Too personal to be me
It's getting too old for me to be mad at things or at people I can't control (not that I ever wish to control anyone). I guess what I'm saying is, as I get older, as I educate myself more in mental health and self-care, I have learned that instead of shouting back at those who shout at me or responding with sassy comments to someone that's getting in my business, I simply get up and walk away. I had a conversation with my mother who admitted that she was ashamed of me. I made her aware that by me walking away from unhealthy situations meant that I was protecting myself and my mental health in my journey to being a better person rather than staying and creating a bigger unwanted and unnecessary situation.
Then after that, I had a conversation with my brother who said I was the kind of person that expected people to drop what they were doing just for me. This comment came about because my father let me down on fathers day and decided to go out of town while I was coming into town with the delusional notion that I would get to spend my first father's day with him. Not only was it my best friend and cousin's graduation party from Sac State. It was also Father's Day the next day.
My cousins accomplishments were validated and celebrated while I got shit faced and cried until my false lashes were hanging by a mere piece of glue from my eye lids. and this is where I go into the real topic of this blog. Validation. To someone like my brother whose had the privilege of spending every Father's Day with our father was just another day. For me, it was a very special moment. It was the first Father's Day where I wouldn't have to text him, I would actually get to be there with him. Still, the special feeling was invalidated.
My gift to my father was so special to me because I wanted him to see that even though I didn't have the same privilege that my brother had every year, I always held a special place for him in my heart. I still remember like it was yesterday, the time he got home from work in his green Toyota Tacoma or maybe it was a Chevy S10. He was holding up a news paper, near by were a group of small birds eating from the ground on the sidewalk. My dad threw the newspaper in the air, it was like it was raining newspapers and the next thing I knew he was presenting me with one of the small birds that had been eating near by. He had caught it with his bare hands. I saw my dad as literally an invincible hero after that. Like Captain Mexico instead of Captain America lol. I had that bird for days that is until my neighbor crushed it behind the couch when the bird flew away from her hands in her apartment and landed behind the couch.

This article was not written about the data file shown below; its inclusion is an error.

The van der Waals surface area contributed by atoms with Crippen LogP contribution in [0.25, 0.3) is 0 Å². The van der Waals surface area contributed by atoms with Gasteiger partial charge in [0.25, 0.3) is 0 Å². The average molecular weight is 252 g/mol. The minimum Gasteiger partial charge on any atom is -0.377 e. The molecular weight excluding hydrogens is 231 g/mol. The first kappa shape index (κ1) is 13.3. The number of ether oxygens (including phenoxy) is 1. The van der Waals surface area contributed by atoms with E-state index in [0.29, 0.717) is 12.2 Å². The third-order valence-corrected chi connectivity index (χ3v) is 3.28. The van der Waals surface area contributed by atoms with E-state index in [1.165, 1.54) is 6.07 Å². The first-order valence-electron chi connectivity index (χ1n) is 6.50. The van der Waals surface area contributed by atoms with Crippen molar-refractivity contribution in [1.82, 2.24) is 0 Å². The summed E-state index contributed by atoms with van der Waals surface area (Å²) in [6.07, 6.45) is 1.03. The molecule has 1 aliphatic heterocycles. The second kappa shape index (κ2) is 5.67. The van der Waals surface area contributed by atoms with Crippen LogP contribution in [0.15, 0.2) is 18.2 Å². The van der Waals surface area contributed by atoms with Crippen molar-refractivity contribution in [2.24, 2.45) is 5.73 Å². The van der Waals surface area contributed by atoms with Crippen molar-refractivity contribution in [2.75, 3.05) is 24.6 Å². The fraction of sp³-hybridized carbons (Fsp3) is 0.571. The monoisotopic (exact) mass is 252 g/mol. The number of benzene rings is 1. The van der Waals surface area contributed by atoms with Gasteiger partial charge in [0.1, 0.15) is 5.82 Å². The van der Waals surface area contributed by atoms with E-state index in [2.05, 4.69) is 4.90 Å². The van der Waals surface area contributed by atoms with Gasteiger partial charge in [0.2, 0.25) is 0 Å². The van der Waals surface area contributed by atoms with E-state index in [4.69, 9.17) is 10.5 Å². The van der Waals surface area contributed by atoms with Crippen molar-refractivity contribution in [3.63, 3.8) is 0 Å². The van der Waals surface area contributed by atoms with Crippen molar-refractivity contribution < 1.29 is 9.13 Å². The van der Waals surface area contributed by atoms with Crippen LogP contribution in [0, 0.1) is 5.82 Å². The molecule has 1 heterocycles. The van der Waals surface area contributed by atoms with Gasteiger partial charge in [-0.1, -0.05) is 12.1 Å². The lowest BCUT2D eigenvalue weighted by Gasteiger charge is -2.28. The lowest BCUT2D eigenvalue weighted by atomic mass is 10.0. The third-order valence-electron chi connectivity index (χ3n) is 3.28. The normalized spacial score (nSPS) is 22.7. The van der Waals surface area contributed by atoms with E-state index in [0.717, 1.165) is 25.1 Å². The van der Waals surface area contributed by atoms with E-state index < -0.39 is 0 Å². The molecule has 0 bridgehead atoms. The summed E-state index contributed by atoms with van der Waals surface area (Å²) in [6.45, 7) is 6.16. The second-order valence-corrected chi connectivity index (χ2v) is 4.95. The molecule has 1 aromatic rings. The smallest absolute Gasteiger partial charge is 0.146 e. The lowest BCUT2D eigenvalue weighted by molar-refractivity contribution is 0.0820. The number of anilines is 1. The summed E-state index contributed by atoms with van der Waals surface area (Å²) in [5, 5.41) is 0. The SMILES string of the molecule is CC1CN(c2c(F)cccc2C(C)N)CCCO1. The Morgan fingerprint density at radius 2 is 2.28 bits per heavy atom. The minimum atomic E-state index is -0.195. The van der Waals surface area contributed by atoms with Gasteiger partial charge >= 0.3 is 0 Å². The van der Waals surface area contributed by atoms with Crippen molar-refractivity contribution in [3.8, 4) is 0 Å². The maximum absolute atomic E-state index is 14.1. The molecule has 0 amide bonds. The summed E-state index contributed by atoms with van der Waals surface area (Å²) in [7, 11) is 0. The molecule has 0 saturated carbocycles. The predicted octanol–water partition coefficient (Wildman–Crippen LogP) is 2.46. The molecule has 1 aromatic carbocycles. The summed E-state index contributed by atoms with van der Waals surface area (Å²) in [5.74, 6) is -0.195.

As devastating as that was, it was actually a beautiful memory for me. It was so disappointing to be painted as a bossy sassy pants by my brother for he did not know how I felt, what it meant for me to be there with my dad on such a special day. I was suppose to "get over it" and move on. and in part I did. I drank myself silly the day of my cousin's graduation party just to hide how upset I was that my feelings were so invalidated. If only he knew enough to understand that if it's in his personal belief that it wasn't a big deal, he certainly cannot come close to understanding being inside my head or my feelings enough to validate them and that I was not to be told that the sadness I felt was invalidated. It was not even that my father left on such a day but the lack of sympathy and support I received from my own brother was devastating. It was enough that my mom is ashamed of me but it sucked so much that my dad too was not there. and to add insult to injury, neither was my blood brother.
In my mental health class it is demonstrated how difficult it is to be of support in these areas to your own family then it is to a stranger. Let alone to a family that isn't even American. They can't understand what it's like to live with OCD and anxiety from someone whose lived some fucked up trauma, let alone abandonment. Don't invalidate me. Don't invalidate my doctors. Don't invalidate who I'm becoming. Don't invalidate anyone. Ever.
This is a message to everyone who is reading this. Don't invalidate anyone's feelings. If you don't know how to be of support, say so. Maybe they can teach you or maybe they won't. but guess what? We have something more powerful that can help us in the journey of being a great support friend, mother, sister, uncle, etc. and that's called the internet. Learn about what troubles your loved ones and then learn how you can validate their feelings and support them to empower them instead of making them feel like they have to hang themselves from their closet just to make a point. Which in the end solves nothing and you are left wondering what you could have done to prevent this. It all starts with mental health.
There are still so many barriers to break down, so many stigmas to break through. and I'm so lucky to have found such a great support group, a great mental health training program, a phenomenal best friend (Vero), my beautiful loving church and Pastor Pancho. All who have contributed to me being a better person, a better listener, a better member in society. I am submerging myself in helping others through mental health. I am still learning patience, I am still learning to depersonalize things that are said to me that are unhealthy. I'm no longer waiting to hear what I've longed for my mother to say "I'm proud of you". I know I am someone to be proud of, I know I am valuable. I find great comfort in knowing that I've helped someone else, that I get to work alongside people who have the same mission in breaking those stigmas. because with all due respect it's way too personal to be me.